There are very few adoption memoirs/stories etc written by adoptees themselves, and not adoptive parents. There are even fewer written by adoptees who were adopted from foster care, as older children, having been taken away from their parents by the state. So when, a couple of years ago, I came across the book “Three Little Words” by Ashley Rhodes-Courter, a Florida woman who was taken away from her mother aged 3, then was bounced around in care for many years before being adopted aged 11, I bought it immediately.
I started it the same day, and finished it the next. I’m a fast reader…and this is an absolutely amazing book. I have re-read several times, and I want others to read it – especially anyone thinking about adopting a child aged 7+
Her memoir of her life up to her mid-teenage years is honestly the best adoption memoir I have ever read
I won’t tell you what the Three Words are – but they aren’t what you think!
“Sunshine, you’re my baby and I’m your only mother. You must mind the one taking care of you, but she’s not your mama.” Ashley Rhodes-Courter spent nine years of her life in fourteen different foster homes, living by those words. As her mother spirals out of control, Ashley is left clinging to an unpredictable, dissolving relationship, all the while getting pulled deeper and deeper into the foster care system.
Painful memories of being taken away from her home quickly become consumed by real-life horrors, where Ashley is juggled between caseworkers, shuffled from school to school, and forced to endure manipulative, humiliating treatment from a very abusive foster family. In this inspiring, unforgettable memoir, Ashley finds the courage to succeed – and in doing so, discovers the power of her own voice.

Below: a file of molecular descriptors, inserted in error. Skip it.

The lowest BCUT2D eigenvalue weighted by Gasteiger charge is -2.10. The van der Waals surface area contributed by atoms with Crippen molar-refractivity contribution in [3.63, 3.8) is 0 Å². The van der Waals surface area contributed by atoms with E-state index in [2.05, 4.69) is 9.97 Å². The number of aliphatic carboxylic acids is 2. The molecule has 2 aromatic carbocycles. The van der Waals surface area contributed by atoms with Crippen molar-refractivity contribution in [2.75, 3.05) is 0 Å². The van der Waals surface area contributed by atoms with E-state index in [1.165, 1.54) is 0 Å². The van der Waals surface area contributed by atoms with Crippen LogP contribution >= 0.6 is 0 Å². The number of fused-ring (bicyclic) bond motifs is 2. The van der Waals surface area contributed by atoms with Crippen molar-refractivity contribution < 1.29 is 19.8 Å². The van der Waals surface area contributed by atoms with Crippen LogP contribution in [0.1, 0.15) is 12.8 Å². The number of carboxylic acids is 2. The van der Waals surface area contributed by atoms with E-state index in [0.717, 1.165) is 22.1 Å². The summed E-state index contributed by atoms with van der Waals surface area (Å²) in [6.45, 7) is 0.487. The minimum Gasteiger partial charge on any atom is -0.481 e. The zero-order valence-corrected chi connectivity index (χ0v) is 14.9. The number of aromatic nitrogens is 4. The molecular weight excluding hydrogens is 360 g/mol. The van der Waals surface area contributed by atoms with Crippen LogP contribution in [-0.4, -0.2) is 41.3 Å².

A bit about it
I was hooked from the first sentences
“I have had more than a dozen so-called mothers in my life. Lorraine Rhodes gave birth to me. Gay Courter adopted me. Then there are the fillers”
And when I finished I started passing it around. Rhea has a copy and says she thinks it’s amazing.
Ashley is an inspiring woman. She started her life completely powerless, and completely failed by the care system that instead of protecting her, cycled her between foster and care homes, some of which were overcrowded and/or abusive. Today she is a foster parent and advocate for children in care. In between, she has been to the courts (to sue her abusive former foster parents), to the White House, to the papers, to conferences….
Some more reasons to read it
The main reason, and this is also the reason I think this book is a must read for anyone thinking of adopting an older child aged 7+, is the way Ashley so clearly described her emotions and feelings – about her biological family, her adoptive family, foster care, being adopted. The feeling that nothing can ever last, and every home will end in disruption. This book is such a valuable insight for adoptive parents, and I have talked to Rhea about whether she felt some of the things Ashley describes – yes, she says. I never knew that. I cannot say how much I could have done with a book like this before adopting a 10 year old. I would have had more empathy and understanding for some of the things my own daugher did – especially testing boundaries by being cruel or doing stupid things. I would have understood more about the process of settling in, and forming attachments.